Some of you might be aware of the Windows 7 feature called System Protection. It’s been around since
Windows XP, undergoing improvements along the way. System Protection monitors your computer and
records system changes. Those changes can be undone, so that your computer’s state can be restored
to a point in time in the past. This is useful when a program or process makes changes to your computer
that causes undesirable results, and you’d like to travel back in time to before the problem. System
Restore is the “recovery” part of System Protection.

As you might suspect, System Protection is a feature that can be turned on or off, and uses some of your
available hard disk space to record the changes. The amount of space used can be customized, but
typically 10% of your total hard disk space is sufficient. System Protection creates what are called
“restore points”, and are listed as dates and times. System Protection settings can be accessed through
the Control Panel under “System and Security”, “System”, and then “System Protection”. Once the
configured space is full, System Protection will discard the oldest restore point when creating a new one.

System Protection automatically creates a restore point before certain events, such as program
installation or Windows Updates. You can also create a restore point manually before any event you
think might cause a problem. However, System Protection should not be treated as a replacement for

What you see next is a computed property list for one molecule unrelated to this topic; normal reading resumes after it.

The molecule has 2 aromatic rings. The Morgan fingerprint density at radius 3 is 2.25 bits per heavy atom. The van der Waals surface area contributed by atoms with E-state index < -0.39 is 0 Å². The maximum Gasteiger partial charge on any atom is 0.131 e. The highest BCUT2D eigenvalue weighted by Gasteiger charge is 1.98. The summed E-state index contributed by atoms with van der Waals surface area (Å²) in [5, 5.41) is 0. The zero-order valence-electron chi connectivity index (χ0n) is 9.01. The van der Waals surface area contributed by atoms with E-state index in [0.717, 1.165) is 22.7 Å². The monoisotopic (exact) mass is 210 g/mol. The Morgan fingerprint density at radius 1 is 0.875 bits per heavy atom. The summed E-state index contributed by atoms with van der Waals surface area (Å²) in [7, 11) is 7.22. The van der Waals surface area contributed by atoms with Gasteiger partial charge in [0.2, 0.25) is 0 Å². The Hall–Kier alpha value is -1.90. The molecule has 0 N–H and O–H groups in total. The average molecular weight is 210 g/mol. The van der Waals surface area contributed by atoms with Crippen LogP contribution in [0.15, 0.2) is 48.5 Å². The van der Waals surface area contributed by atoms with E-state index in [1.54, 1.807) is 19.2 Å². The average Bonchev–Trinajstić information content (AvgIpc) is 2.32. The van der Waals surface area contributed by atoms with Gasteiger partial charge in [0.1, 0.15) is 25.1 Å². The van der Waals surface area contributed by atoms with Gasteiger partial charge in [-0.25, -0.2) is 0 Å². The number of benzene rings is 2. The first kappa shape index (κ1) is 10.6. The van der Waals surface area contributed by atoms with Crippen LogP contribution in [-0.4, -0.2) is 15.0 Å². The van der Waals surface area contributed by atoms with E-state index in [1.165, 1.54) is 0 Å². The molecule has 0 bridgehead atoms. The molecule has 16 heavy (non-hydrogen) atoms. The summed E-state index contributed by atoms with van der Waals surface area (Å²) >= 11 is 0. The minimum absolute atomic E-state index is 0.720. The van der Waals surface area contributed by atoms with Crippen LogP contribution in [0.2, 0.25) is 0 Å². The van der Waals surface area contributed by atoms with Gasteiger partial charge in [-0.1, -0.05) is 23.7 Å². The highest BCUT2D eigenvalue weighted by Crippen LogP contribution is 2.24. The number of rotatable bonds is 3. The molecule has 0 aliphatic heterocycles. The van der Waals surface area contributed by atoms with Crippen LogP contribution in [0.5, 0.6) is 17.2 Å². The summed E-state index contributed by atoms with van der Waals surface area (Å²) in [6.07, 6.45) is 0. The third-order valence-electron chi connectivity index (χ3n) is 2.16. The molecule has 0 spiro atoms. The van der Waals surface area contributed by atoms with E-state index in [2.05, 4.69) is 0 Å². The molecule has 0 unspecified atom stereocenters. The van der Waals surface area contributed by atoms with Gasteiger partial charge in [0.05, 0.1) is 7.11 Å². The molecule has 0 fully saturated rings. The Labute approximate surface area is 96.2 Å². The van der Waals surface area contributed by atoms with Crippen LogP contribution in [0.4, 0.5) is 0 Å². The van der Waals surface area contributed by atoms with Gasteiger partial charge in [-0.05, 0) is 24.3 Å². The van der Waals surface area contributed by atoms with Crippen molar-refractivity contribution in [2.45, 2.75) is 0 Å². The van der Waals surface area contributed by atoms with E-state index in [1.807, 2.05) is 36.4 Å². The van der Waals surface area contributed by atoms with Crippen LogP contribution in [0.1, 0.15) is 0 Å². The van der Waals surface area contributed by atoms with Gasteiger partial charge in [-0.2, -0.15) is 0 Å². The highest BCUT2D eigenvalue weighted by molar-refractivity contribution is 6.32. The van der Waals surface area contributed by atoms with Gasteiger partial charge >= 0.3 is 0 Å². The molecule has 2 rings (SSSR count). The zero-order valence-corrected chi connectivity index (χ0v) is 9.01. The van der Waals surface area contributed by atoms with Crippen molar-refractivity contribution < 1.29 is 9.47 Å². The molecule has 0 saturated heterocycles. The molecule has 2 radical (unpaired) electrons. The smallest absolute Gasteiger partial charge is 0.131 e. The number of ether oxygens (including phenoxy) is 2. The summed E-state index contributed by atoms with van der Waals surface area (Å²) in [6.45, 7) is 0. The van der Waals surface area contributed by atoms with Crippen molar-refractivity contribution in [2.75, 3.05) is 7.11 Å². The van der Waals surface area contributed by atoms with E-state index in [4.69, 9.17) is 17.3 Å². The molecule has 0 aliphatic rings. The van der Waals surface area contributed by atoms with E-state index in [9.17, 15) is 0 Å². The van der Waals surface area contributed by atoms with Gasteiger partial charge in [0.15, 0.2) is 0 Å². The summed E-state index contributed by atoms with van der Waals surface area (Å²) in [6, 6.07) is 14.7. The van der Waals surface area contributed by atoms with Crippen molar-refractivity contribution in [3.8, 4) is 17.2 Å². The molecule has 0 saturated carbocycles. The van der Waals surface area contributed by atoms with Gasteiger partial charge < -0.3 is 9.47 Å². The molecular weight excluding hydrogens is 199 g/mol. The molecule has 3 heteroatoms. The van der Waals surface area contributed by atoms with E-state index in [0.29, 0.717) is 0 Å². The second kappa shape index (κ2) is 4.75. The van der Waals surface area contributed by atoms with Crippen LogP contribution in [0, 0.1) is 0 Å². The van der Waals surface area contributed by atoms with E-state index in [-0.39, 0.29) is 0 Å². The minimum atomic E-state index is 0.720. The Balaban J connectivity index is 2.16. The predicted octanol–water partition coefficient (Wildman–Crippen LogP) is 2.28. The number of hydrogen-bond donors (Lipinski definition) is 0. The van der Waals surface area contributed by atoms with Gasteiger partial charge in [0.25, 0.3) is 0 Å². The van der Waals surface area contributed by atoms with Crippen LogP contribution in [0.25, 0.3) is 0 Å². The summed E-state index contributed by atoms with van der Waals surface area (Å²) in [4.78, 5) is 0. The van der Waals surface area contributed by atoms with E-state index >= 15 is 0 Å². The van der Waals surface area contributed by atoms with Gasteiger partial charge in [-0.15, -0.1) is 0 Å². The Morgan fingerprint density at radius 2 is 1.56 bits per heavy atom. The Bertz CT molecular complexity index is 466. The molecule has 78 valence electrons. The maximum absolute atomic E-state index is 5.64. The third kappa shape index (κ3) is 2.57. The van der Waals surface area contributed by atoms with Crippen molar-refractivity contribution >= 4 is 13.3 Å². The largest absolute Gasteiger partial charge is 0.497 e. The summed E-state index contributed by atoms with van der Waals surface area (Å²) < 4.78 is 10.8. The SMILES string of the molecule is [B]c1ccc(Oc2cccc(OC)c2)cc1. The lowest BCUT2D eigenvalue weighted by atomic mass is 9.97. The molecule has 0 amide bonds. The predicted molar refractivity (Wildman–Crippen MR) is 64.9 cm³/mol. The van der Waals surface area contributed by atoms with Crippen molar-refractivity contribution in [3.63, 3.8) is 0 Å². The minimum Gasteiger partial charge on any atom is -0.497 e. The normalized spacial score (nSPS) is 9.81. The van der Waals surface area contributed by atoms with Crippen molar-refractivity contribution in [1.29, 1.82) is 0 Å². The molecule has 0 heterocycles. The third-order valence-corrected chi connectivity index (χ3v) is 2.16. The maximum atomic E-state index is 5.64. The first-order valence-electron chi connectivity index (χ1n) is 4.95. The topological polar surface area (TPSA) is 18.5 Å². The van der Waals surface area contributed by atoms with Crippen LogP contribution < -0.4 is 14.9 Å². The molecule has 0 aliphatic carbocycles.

periodic backups, as it will not prevent against hardware malfunction. There are even certain malware
programs that will purposely turn off System Restore and/or delete your restore points to prevent
themselves from being removed. In such a case, only a complete system backup can undo the damage

System Restore can be found in the “System Tools” section of the “Accessories” program group, or it can
also be launched by typing “system restore” into the Windows 7 search window. You will have the
opportunity to choose the particular point in time to restore your computer to. The process takes a
reboot to accomplish, and it is also completely reversible should you not obtain the desired results.
System Restore does not remove your documents when completing a restore point; it only changes
program and system settings.

So, why not take advantage of this wonderful feature built into your Windows 7 PC? Ask your IT
professional for assistance.

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